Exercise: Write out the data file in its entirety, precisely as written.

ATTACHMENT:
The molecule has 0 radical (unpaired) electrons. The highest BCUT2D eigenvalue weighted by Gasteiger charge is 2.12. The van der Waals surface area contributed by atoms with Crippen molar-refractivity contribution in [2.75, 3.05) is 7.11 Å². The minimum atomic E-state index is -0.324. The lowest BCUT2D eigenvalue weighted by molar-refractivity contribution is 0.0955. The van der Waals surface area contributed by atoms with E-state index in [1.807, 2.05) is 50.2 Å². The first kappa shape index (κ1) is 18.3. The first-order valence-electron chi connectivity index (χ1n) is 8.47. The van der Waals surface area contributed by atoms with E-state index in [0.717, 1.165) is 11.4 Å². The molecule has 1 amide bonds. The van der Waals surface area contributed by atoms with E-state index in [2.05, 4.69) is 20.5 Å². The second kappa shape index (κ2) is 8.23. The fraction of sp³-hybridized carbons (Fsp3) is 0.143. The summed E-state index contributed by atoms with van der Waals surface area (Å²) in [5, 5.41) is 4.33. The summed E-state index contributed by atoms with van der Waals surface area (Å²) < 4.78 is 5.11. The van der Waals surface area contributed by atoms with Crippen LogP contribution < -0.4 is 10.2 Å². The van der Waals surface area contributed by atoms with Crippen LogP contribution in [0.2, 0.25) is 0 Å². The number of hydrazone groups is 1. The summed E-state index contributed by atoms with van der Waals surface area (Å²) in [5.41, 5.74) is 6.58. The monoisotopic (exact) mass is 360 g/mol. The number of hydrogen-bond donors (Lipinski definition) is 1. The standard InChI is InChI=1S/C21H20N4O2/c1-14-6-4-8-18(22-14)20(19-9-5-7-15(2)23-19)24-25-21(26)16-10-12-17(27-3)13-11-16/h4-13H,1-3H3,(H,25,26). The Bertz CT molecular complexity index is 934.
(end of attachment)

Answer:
The molecule has 0 radical (unpaired) electrons. The highest BCUT2D eigenvalue weighted by Gasteiger charge is 2.12. The van der Waals surface area contributed by atoms with Crippen molar-refractivity contribution in [2.75, 3.05) is 7.11 Å². The minimum atomic E-state index is -0.324. The lowest BCUT2D eigenvalue weighted by molar-refractivity contribution is 0.0955. The van der Waals surface area contributed by atoms with E-state index in [1.807, 2.05) is 50.2 Å². The first kappa shape index (κ1) is 18.3. The first-order valence-electron chi connectivity index (χ1n) is 8.47. The van der Waals surface area contributed by atoms with E-state index in [0.717, 1.165) is 11.4 Å². The molecule has 1 amide bonds. The van der Waals surface area contributed by atoms with E-state index in [2.05, 4.69) is 20.5 Å². The second kappa shape index (κ2) is 8.23. The fraction of sp³-hybridized carbons (Fsp3) is 0.143. The summed E-state index contributed by atoms with van der Waals surface area (Å²) in [5, 5.41) is 4.33. The summed E-state index contributed by atoms with van der Waals surface area (Å²) < 4.78 is 5.11. The van der Waals surface area contributed by atoms with Crippen LogP contribution < -0.4 is 10.2 Å². The van der Waals surface area contributed by atoms with Crippen LogP contribution in [0.2, 0.25) is 0 Å². The number of hydrazone groups is 1. The summed E-state index contributed by atoms with van der Waals surface area (Å²) in [5.41, 5.74) is 6.58. The monoisotopic (exact) mass is 360 g/mol. The number of hydrogen-bond donors (Lipinski definition) is 1. The standard InChI is InChI=1S/C21H20N4O2/c1-14-6-4-8-18(22-14)20(19-9-5-7-15(2)23-19)24-25-21(26)16-10-12-17(27-3)13-11-16/h4-13H,1-3H3,(H,25,26). The Bertz CT molecular complexity index is 934.